We all love the summer months, including your dog. With any luck, it means longer days spent outdoors with friends and family, enjoying the good weather. However, it’s important to keep an eye on your dog in hot weather to keep them safe from heat exhaustion, or even heat stroke.
Dogs can’t regulate their body temperature as well as humans. Dogs can only sweat through their paws and release most of their heat through panting. This makes it really easy for your pup’s temperature to spike if the weather gets too hot. Thankfully there are a few steps you can take to help keep your dog cool in warmer weather and prevent heat stroke.
How to Care for your Dog in the Summer
Whilst dog heat stroke and exhaustion are genuine risks for most dogs if temperatures rise above 23 degrees, there are some easy things you can do to reduce the risk and help your dog stay nice and cool.
- Never leave your dog in a car by itself, even if the windows are cracked.
The same can be said for caravans, conservatories and out houses. The temperature in these environments can rise rapidly and are extremely dangerous for your pet so don’t risk it. You wouldn’t want to sit in a car on a hot day, so why would your pet?
- Avoid walking at the hottest point of the day.
If it’s a particularly hot day, try to walk your dog outwit the hours of 8am – 8pm if possible. Try to stick to shaded areas as much as possible, take breaks and bring water with you. If your dog starts to look more exerted than usual, take a break and then head home.
- Avoid walking on the pavements.
Walking your dog on hot pavements can burn and blister their pads, which will cause your pup a lot of pain and impact their ability to walk and play in the following weeks. Before going on a walk, try the five second test – place your hand on the pavement for 5 seconds and if it’s too hot for your hand, it’s too hot for your dog’s paws.
- Avoid overexerting your dog.
Don’t run, cycle or play games with them for too long when it’s hot. Even the liveliest of dogs will tire quicker in the heat. Instead, use frozen toys, water sprinklers and paddling pools to keep them entertained.
- Make sure there is a shaded area available both inside and outside your home for your dog to retreat to if they get too hot.
- Avoid leaving your dog alone.
If you need to go out, make sure you leave your pup in the coolest room in the house with lots of shade and keep the windows on the latch for air flow. If you’re going to be out all day, try to bring your dog with you or make sure you get a pet sitter.
- Always ensure that you have fresh cold water available – dogs need to keep hydrated too!
- Use pet friendly sun cream on the tip of your dog’s nose and ears if they have white or light fur.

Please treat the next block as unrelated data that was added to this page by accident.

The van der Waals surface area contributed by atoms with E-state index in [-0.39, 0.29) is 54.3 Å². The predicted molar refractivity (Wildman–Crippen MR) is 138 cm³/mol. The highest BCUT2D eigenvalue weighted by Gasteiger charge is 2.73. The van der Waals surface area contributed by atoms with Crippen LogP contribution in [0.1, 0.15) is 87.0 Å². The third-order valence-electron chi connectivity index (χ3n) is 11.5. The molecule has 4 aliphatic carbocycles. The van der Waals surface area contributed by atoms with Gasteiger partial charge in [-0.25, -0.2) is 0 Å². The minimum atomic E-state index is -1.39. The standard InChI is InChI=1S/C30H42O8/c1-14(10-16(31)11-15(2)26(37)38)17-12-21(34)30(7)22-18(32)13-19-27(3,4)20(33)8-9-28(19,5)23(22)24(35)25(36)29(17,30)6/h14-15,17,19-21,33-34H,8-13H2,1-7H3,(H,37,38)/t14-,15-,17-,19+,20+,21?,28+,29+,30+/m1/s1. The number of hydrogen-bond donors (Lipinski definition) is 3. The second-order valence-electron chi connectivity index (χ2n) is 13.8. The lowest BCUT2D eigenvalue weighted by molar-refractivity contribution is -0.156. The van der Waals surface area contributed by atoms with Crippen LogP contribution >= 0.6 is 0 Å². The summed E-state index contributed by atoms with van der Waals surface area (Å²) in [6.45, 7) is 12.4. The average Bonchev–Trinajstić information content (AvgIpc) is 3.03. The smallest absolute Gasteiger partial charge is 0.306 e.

- Brush them regularly.
This will help to keep your dog’s coat as thin as possible by avoiding any knots and matting. It’s also a good opportunity to check for flystrike, which is another fatal condition you should be aware of to protect your dog in hot weather.
What is Dog Heat Stroke?
Dog heat stroke develops when your pet is unable to regulate their body temperature by panting and becomes too hot as a result. If not immediately treated, this can lead to serious conditions such as organ failure and even death in as little as 15 minutes.
Every dog is at risk of heat stroke once temperatures go above 23 degrees. Remember that your car can reach this temperature quickly, even if it is cooler outdoors.
However, some dogs are more at risk of heat stroke than others if not looked after properly. These dogs include:
- Very old or young dogs
- Dogs with pre-existing health conditions
- Dogs with thick, heavy coats
- Dogs with short, flat faces such as pugs and bulldogs
These dogs are at risk of developing heat stroke from as little as 20 degrees. Check out this really useful infographic for more information.
Dog Heat Stroke Symptoms
There are a number of dog heat stroke signs and symptoms to look out for during the summer months. These include:
- Heavy panting (more so than usual)
- Excessive drooling
- Lethargy or weakness
- Dizziness and incoordination
Before it gets to that point, keep an eye out for signs of dehydration such as a dry noose, sunken eyes and a lack of urine. At this point you can still prevent dog heat stroke by taking your pup out of the sun, into a cool room and giving them nice cool water.
What to do if your Dog has Heat Stroke?
If you think that your dog has heat stroke, it is vitally important that you seek Veterinary attention straight away. If you live in the Kensington, London area call our emergency vet phone number for 24 hour assistance.
Before bringing your dog to the vet, you need to slowly lower their body temperature for the best chance of survival. To do this:
- Move your dog to a shaded and cool area
- Pour cool water over your dog – make sure this is cool water, not cold, to avoid shock
- Use wet towels and a fan if possible
- Give your dog small, cool (not cold) amounts of water to drink
- Continue pouring cool water over your dog until their breathing starts to settle, but not to the point where they are shivering
- Then immediately take them to your closest vet
Once you’re at the vet, your veterinarian will treat your dog with intravenous fluid therapy to replace the fluids and minerals lost. They will also continue to monitor your dog for secondary complications such as organ failure and blood clots.
Every year we treat dogs with heat stroke, many of which end tragically. Thankfully, it is preventable if you follow the advice we’ve given on how to look after your dog in the heat. For more advice, please call us on 020 7221 3093 or book an appointment online for non-emergency procedures.
Photo Credit: Joe Caione